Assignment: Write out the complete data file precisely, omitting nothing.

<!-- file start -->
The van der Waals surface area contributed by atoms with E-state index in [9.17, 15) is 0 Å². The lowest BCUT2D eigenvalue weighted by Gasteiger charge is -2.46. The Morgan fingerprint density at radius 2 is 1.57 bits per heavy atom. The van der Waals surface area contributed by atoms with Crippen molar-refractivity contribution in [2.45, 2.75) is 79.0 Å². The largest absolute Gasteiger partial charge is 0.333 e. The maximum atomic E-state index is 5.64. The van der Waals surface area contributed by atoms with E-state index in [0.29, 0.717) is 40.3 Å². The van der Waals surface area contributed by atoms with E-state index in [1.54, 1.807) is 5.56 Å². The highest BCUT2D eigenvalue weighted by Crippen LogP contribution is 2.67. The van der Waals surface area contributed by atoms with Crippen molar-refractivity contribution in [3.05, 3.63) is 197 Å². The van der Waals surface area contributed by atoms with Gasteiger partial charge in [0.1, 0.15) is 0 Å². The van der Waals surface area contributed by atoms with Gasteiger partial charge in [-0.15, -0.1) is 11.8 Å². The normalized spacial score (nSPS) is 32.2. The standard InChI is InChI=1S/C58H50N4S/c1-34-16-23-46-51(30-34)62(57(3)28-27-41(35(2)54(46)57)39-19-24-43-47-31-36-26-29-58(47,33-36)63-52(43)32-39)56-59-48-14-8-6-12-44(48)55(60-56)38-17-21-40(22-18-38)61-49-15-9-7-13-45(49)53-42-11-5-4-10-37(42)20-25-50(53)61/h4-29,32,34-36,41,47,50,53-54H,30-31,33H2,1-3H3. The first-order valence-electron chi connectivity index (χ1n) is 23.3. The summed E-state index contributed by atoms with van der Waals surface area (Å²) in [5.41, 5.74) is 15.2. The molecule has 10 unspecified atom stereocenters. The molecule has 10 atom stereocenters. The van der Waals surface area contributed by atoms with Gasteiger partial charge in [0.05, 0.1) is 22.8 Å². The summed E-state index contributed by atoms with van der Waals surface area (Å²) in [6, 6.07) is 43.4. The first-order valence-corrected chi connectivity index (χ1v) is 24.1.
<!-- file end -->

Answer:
The van der Waals surface area contributed by atoms with E-state index in [9.17, 15) is 0 Å². The lowest BCUT2D eigenvalue weighted by Gasteiger charge is -2.46. The Morgan fingerprint density at radius 2 is 1.57 bits per heavy atom. The van der Waals surface area contributed by atoms with Crippen molar-refractivity contribution in [2.45, 2.75) is 79.0 Å². The largest absolute Gasteiger partial charge is 0.333 e. The maximum atomic E-state index is 5.64. The van der Waals surface area contributed by atoms with E-state index in [0.29, 0.717) is 40.3 Å². The van der Waals surface area contributed by atoms with E-state index in [1.54, 1.807) is 5.56 Å². The highest BCUT2D eigenvalue weighted by Crippen LogP contribution is 2.67. The van der Waals surface area contributed by atoms with Crippen molar-refractivity contribution in [3.05, 3.63) is 197 Å². The van der Waals surface area contributed by atoms with Gasteiger partial charge in [0.1, 0.15) is 0 Å². The van der Waals surface area contributed by atoms with Gasteiger partial charge in [-0.15, -0.1) is 11.8 Å². The normalized spacial score (nSPS) is 32.2. The standard InChI is InChI=1S/C58H50N4S/c1-34-16-23-46-51(30-34)62(57(3)28-27-41(35(2)54(46)57)39-19-24-43-47-31-36-26-29-58(47,33-36)63-52(43)32-39)56-59-48-14-8-6-12-44(48)55(60-56)38-17-21-40(22-18-38)61-49-15-9-7-13-45(49)53-42-11-5-4-10-37(42)20-25-50(53)61/h4-29,32,34-36,41,47,50,53-54H,30-31,33H2,1-3H3. The first-order valence-electron chi connectivity index (χ1n) is 23.3. The summed E-state index contributed by atoms with van der Waals surface area (Å²) in [5.41, 5.74) is 15.2. The molecule has 10 unspecified atom stereocenters. The molecule has 10 atom stereocenters. The van der Waals surface area contributed by atoms with Gasteiger partial charge in [0.05, 0.1) is 22.8 Å². The summed E-state index contributed by atoms with van der Waals surface area (Å²) in [6, 6.07) is 43.4. The first-order valence-corrected chi connectivity index (χ1v) is 24.1.